The followers of Jesus should be known as men and women of their word. If they are known to have an honorable regard for truth, then what they say will be accepted without the support of any oath. The idea that a man or woman can be trusted to speak the truth only when under oath (if then) springs from dishonesty and suspicion, and tends to weaken mutual confidence in the exchanges of everyday life. No one demands an oath from those whose word is known to be their bond; even a solemn oath on the lips of others tends to be taken with a grain of salt.

By debunking this one aspect of “taking the Name of YHWH in vain,” Jesus also points to the intent of the Commandment. To think, act, and speak in righteousness. When you do, you are a witness through your life of the righteousness of God and lift up His name on high. But when you do not walk in righteousness, you are lifting up His name in vain, as your life reflects sin and Satan’s cosmic system rather than God.

2 Tim 2:19, “Nevertheless, the firm foundation of God stands, having this seal, “The Lord knows those who are His,” and, “Let everyone who names the name of the Lord abstain from wickedness”.”

For the Church Age, God the Father has revealed Himself through His Son, the Lord Jesus Christ, KURIOS IESOUS CHRISTOS. Having the name “Lord,” which is KURIOS in the Greek that is equivalent to YHWH in the Hebrew, tells us that Jesus is YHWH. Therefore, His name Jesus meaning, “YHWH is salvation,” or Christ meaning, “Anointed One,” should NOT be taken in vain. Cf. Phil 2:9; Eph 1:21.

Phil 2:9, “Therefore also God highly exalted Him, and bestowed on Him the name which is above every name, 10that at the name of Jesus EVERY KNEE SHOULD BOW, of those who are in heaven, and on earth, and under the earth.”

Eph 1:21, “Far above all rule and authority and power and dominion, and every name that is named, not only in this age, but also in the one to come.”

The New Testament tells us that those who rely on the Law to save them or even to live the Christian way of life take the Lord’s name in vain, Rom 2:24.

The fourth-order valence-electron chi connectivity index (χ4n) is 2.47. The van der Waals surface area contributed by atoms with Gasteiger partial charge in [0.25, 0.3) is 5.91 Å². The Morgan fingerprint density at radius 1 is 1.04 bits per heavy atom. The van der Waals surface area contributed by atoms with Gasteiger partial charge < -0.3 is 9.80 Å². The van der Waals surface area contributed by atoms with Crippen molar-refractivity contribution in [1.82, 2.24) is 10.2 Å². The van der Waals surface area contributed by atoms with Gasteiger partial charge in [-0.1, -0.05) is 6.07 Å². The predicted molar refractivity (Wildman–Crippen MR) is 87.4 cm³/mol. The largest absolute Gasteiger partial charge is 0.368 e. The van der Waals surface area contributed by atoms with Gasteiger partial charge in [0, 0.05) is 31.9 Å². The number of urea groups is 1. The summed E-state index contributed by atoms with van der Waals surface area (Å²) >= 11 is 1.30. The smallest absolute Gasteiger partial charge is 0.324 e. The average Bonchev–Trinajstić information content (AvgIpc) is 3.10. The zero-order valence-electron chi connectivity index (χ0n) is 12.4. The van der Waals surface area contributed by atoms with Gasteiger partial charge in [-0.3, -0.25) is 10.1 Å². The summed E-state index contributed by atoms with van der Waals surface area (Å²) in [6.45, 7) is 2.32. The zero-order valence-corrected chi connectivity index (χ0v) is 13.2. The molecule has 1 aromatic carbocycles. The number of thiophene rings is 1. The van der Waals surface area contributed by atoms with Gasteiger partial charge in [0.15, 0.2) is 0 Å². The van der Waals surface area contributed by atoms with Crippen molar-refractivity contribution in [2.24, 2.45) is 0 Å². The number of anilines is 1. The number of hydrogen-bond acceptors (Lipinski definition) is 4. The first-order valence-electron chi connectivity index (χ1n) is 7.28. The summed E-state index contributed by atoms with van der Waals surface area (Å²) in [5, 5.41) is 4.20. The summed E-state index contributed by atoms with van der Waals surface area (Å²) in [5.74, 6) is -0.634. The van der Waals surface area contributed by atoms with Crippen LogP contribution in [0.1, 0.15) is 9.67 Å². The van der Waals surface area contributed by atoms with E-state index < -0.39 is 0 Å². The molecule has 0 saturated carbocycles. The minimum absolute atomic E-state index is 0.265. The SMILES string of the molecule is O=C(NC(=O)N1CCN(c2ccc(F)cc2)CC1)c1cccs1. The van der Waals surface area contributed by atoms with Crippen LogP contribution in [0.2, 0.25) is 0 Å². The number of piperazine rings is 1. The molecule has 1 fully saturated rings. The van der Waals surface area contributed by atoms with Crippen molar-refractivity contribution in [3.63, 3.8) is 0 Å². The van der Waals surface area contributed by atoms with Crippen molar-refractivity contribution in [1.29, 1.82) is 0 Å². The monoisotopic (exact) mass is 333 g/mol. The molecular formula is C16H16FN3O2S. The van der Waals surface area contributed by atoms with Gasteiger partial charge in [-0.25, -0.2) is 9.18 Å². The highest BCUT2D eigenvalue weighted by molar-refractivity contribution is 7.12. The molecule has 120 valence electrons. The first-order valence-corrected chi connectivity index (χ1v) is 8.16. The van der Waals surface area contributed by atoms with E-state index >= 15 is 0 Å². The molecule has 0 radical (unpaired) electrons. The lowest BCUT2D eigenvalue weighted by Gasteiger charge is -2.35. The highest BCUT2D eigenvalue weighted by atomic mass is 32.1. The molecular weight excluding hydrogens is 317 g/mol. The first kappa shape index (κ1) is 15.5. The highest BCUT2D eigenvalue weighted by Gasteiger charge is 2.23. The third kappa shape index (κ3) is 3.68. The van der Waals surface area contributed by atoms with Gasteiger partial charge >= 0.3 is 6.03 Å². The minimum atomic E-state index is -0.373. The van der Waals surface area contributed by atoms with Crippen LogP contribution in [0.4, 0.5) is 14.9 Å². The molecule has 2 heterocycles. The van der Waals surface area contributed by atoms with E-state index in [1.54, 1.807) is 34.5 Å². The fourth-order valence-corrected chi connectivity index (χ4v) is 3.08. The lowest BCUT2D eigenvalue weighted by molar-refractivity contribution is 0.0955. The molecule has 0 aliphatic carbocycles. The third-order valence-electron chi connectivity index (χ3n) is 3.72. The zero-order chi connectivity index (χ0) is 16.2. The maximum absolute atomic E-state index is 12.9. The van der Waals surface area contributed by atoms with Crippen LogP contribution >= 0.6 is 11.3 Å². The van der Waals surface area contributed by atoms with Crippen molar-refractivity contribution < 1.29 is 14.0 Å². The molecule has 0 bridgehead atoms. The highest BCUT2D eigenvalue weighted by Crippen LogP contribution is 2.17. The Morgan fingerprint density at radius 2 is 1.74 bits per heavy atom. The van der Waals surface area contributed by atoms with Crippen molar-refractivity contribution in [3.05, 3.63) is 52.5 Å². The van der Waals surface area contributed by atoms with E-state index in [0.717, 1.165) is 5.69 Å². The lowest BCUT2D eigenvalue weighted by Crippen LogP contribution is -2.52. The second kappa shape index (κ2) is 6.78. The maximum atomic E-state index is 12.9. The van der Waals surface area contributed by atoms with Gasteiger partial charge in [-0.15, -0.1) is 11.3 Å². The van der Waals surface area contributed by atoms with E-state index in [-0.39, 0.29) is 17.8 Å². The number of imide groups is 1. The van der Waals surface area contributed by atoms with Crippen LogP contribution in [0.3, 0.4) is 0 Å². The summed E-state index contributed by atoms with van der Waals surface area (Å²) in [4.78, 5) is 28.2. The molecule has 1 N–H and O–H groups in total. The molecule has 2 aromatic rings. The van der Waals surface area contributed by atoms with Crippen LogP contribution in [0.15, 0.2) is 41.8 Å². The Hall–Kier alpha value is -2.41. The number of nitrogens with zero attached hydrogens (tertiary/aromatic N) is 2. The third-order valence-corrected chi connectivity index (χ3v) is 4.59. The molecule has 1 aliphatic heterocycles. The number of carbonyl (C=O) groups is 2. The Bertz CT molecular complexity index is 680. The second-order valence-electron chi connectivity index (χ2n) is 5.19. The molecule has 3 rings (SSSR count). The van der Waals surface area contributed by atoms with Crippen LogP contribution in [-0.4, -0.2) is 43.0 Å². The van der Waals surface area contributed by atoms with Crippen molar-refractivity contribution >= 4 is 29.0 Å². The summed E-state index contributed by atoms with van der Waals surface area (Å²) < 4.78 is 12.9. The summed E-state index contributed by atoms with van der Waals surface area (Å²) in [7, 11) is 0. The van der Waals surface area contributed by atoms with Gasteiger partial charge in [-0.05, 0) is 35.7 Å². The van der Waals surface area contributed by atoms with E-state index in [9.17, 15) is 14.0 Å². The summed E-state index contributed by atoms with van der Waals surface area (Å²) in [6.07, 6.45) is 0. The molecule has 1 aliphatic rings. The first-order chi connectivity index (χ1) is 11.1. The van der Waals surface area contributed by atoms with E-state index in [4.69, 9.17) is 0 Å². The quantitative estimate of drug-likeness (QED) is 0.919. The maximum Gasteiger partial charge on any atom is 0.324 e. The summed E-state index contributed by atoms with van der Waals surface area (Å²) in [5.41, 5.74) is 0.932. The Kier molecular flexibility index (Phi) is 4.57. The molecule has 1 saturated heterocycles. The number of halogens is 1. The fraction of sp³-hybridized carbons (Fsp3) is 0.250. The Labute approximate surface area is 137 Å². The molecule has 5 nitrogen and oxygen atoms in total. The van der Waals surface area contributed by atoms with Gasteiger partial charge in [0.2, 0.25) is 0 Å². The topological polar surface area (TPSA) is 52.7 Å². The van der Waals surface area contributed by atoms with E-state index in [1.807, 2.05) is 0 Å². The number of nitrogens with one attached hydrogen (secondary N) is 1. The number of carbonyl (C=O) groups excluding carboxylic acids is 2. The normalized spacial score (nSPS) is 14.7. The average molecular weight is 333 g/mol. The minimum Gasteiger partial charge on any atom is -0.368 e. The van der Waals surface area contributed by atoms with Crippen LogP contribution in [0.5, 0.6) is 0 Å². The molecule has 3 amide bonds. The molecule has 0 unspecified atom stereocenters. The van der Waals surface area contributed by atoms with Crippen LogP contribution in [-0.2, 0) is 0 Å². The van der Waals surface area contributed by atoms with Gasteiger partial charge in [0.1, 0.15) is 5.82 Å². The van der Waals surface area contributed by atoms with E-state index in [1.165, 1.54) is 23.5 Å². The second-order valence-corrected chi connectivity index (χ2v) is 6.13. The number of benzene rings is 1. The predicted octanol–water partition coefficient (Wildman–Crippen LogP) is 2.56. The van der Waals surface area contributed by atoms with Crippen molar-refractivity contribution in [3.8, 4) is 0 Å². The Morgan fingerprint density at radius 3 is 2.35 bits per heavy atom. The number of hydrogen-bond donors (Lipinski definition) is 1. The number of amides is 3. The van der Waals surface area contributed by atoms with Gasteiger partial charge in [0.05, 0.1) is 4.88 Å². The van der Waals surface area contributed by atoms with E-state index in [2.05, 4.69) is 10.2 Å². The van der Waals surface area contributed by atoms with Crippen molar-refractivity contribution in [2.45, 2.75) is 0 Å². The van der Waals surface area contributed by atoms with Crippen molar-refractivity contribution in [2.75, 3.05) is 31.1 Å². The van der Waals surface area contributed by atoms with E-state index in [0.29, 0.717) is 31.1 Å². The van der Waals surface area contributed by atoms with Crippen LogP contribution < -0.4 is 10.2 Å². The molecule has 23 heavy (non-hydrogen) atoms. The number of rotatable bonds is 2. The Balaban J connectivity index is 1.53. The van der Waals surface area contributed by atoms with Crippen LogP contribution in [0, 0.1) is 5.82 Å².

In fact, the anti-Christ of the Tribulation will be “taking the Lord’s name in vain,” Rev 13:6, “And he (the Beast – anti-Christ) opened his mouth in blasphemies against God, to blaspheme His name and His tabernacle, that is, those who dwell in heaven.”

Paul’s apostolic authority and power was based on the “Name” of Jesus Christ, 1 Cor 1:10; 5:4.

1 Cor 1:10, “Now I exhort you, brethren, by the name of our Lord Jesus Christ, that you all agree and that there be no divisions among you, but that you be made complete in the same mind and in the same judgment.”

1 Cor 5:4, “In the name of our Lord Jesus, when you are assembled, and I with you in spirit, with the power of our Lord Jesus, 5I have decided to deliver such a one to Satan for the destruction of his flesh, so that his spirit may be saved in the day of the Lord Jesus.”

All that we do in the Christian life should be done unto the Lord. Therefore, we are to live it so as to glorify Him and not defame, slander, or blaspheme His name, Col 3:17; 2 Thes 1:12; Heb 6:10; 13:15; Rev 2:13; 3:8.

Col 3:17, “And whatever you do in word or deed, do all in the name of the Lord Jesus, giving thanks through Him to God the Father.”

2 Thes 1:12. “In order that the name of our Lord Jesus may be glorified in you, and you in Him, according to the grace of our God and the Lord Jesus Christ”

Heb 6:10, “For God is not unjust so as to forget your work and the love which you have shown toward His name, in having ministered and in still ministering to the saints.”

Heb 13:15, “Through Him then, let us continually offer up a sacrifice of praise to God, that is, the fruit of lips that give thanks to His name.”


Rev 2:13, “I know where you dwell, where Satan’s throne is; and you hold fast My name, and did not deny My faith even in the days of Antipas, My witness, My faithful one, who was killed among you, where Satan dwells.”

Rev 3:8, “I know your deeds. Behold, I have put before you an open door which no one can shut, because you have a little power, and have kept My word, and have not denied My name.”

In the eternal state, we will be sealed with and recognized by the Name of Jesus Christ, Rev 22:4.

Rev 22:4, “They will see His face, and His name will be on their foreheads.”

The warning aspect of the 3rd Commandment is not directly reiterated in the New Testament, but we do have the doctrine of Divine Discipline stated throughout, for those who fall into carnality, reversionism, and apostasy, cf. 1 Cor 11:30; Heb 12:5-11; Rev 3:19. This includes the doctrine of compound Divine discipline, where we understand that for verbal sins there first had to be mental attitude sins. If either or both are persistent in our lives, God will discipline each and the doubling effect occurs when we have both mental attitude and verbal sins in our lives.

Therefore, James 4:10, “Humble yourselves in the presence of the Lord, and He will exalt you, (lift you up).”